Ten doctoral students in the College of Engineering and Computing at Missouri University of Science and Technology have been named Dean’s Ph.D. Scholars in recognition of their scholarly excellence and research productivity.
The award winners were nominated by professors in their home departments and honored at an end-of-semester campus reception earlier this month. The recognition follows the launch of similar CEC awards in the 2016-17 academic year for top faculty researchers and those who excel in the classroom.
“Graduate students are vital contributors to the Missouri S&T research and teaching mission,” says Dr. John Myers, associate dean for academic affairs and a professor of civil, architectural and environmental engineering. “We wanted to recognize the top doctoral students as they prepare to launch their own careers in public service, industry and academia.”
As a group, the 10 winners have produced a total of 152 technical publications and reports, Myers notes, with another 26 publications under review. The cohort has collectively accrued 35 external awards and served on 30 different technical society committees.
The award winners, their hometowns and a brief description of their research are as follows:
Charles Abbey, a graduate student in materials science and engineering, from La, Ghana, for “Investigation of anode processes during copper and zinc electrowinning in synthetic sulphuric acid electrolytes.”
Ali Foudazi, a graduate student in electrical and computer engineering, from Tehran, Iran, for “Integration of microwave nondestructive testing and thermography.”
Amir Ghazanfari, a graduate student in mechanical and aerospace engineering, from Khansar, Iran, for “Additive manufacturing of ceramics and functionally graded ceramic composites.”
Ahmed Gheni, a graduate student in civil, architectural and environmental engineering, Tikrit, Iraq, for “Use of recycled tires in concrete, masonry and chip seal to promote sustainable infrastructure.”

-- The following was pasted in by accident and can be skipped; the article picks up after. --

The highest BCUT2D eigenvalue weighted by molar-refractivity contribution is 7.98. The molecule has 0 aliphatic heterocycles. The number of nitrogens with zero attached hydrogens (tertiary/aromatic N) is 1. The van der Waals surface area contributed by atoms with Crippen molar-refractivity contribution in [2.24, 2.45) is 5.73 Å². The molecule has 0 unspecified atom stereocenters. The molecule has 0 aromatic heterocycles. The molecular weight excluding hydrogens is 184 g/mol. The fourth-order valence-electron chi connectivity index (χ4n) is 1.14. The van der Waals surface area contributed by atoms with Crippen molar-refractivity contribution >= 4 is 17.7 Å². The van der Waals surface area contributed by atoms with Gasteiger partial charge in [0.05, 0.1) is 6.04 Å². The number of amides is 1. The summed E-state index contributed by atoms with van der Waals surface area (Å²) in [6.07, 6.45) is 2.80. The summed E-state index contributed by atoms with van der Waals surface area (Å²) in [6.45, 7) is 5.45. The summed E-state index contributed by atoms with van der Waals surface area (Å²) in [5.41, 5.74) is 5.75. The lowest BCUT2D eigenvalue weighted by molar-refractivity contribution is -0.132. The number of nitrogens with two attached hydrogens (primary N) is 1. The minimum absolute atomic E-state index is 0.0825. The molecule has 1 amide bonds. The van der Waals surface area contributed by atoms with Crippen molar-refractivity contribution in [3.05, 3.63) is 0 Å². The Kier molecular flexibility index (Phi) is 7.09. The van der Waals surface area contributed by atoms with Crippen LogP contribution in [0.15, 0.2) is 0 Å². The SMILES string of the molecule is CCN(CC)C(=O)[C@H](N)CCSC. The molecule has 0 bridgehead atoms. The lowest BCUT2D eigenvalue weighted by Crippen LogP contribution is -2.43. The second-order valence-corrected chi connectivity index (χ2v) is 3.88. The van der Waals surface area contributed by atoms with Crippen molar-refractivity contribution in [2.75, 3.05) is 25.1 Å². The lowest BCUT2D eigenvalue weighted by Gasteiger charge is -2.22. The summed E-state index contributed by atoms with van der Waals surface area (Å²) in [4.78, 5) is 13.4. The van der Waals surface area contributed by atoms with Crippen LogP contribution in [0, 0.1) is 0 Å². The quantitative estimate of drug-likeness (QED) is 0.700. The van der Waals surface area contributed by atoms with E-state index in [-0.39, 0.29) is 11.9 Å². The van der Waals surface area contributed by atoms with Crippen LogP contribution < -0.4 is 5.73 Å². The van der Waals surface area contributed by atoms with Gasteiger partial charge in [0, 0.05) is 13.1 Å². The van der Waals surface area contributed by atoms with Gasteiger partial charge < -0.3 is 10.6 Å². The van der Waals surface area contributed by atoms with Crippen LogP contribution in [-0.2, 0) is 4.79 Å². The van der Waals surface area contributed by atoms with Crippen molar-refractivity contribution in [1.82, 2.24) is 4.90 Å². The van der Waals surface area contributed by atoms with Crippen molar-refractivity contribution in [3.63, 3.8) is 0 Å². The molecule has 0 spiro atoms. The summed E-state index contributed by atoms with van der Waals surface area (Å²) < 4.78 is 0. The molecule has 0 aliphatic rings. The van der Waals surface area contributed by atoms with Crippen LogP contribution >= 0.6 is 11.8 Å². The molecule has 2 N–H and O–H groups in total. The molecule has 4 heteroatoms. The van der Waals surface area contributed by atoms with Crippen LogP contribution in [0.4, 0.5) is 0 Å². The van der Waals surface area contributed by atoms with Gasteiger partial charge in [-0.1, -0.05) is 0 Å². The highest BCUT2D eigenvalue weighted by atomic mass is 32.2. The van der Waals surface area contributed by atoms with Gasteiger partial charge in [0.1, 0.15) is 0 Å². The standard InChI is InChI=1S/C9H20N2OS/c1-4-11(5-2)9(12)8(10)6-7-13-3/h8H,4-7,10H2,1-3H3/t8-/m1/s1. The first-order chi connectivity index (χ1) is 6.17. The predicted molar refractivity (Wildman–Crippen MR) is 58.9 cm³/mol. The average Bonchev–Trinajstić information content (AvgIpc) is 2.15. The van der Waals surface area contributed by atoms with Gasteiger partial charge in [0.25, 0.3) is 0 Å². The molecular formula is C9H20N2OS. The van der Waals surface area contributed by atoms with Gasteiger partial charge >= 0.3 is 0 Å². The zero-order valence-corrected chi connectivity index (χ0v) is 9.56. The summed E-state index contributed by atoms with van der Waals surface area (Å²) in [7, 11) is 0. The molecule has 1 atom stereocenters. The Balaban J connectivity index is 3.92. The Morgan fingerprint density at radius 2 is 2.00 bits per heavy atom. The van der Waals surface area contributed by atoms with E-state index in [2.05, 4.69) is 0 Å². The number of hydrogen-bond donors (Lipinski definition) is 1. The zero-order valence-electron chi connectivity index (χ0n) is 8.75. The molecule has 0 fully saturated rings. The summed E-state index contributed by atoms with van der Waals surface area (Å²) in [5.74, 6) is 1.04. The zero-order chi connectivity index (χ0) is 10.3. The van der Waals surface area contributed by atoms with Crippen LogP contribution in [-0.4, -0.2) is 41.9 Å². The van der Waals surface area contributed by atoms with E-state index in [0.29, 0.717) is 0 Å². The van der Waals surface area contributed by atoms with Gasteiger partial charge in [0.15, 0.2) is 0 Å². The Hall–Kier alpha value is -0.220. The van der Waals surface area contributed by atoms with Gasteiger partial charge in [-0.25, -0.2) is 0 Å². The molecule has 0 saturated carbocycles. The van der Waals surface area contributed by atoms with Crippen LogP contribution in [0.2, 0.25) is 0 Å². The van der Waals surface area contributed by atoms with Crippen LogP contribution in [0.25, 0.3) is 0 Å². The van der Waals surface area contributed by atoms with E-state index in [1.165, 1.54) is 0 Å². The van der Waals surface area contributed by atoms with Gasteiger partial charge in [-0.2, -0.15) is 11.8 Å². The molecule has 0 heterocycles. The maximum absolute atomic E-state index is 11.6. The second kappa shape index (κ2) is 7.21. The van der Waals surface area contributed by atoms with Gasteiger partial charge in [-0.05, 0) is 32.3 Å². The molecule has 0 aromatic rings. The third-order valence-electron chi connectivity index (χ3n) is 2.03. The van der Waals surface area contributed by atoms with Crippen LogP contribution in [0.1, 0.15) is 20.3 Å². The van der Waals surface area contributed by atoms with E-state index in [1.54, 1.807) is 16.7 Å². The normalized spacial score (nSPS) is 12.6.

Eli Hernandez, a graduate student in civil, architectural and environmental engineering, from Merida, Venezuela, for “Strength evaluation of bridges through load testing.”
Lizette Perez Lespier, from San Juan, Puerto Rico, for “Environmental impact of maritime shipping ports.” Lespier earned master of science and Ph.D. degrees in engineering management from Missouri S&T and is now an assistant professor in the Cameron School of Business at University of North Carolina Wilmington.
Edward Norris, a graduate student in mining and nuclear engineering from Mokane, Missouri, for “Mathematical modeling of medical patients’ radiation dosage.” Norris holds bachelor of science degrees in computer science and nuclear engineering from Missouri S&T.
Cory Reed, a 2017 geology and geophysics graduate of Missouri S&T from Union, Missouri, for “Seismic investigations of a massive rift in Africa that is slowly splitting the continent.”
Atieh Talebzadeh, a graduate student in electrical and computer engineering from Tehran, Iran, for “Electromagnetic interference and signal integrity analysis of high-speed networks, power integrity of high-speed circuits.”
Ran Zhou, a graduate student in mechanical and aerospace engineering, from Qingdao, China, for “Microparticle manipulation with acoustic and magnetic fields in microscale flow systems.”
Amazing article, it always warms my heart to see kids go above and beyond in their education. They deserve every bit of recognition as they take the next step in their lives pursuing their careers with their degree. My highest degree was a bachelors so I commend these kids for their commitment. I’m so jealous. 🙂
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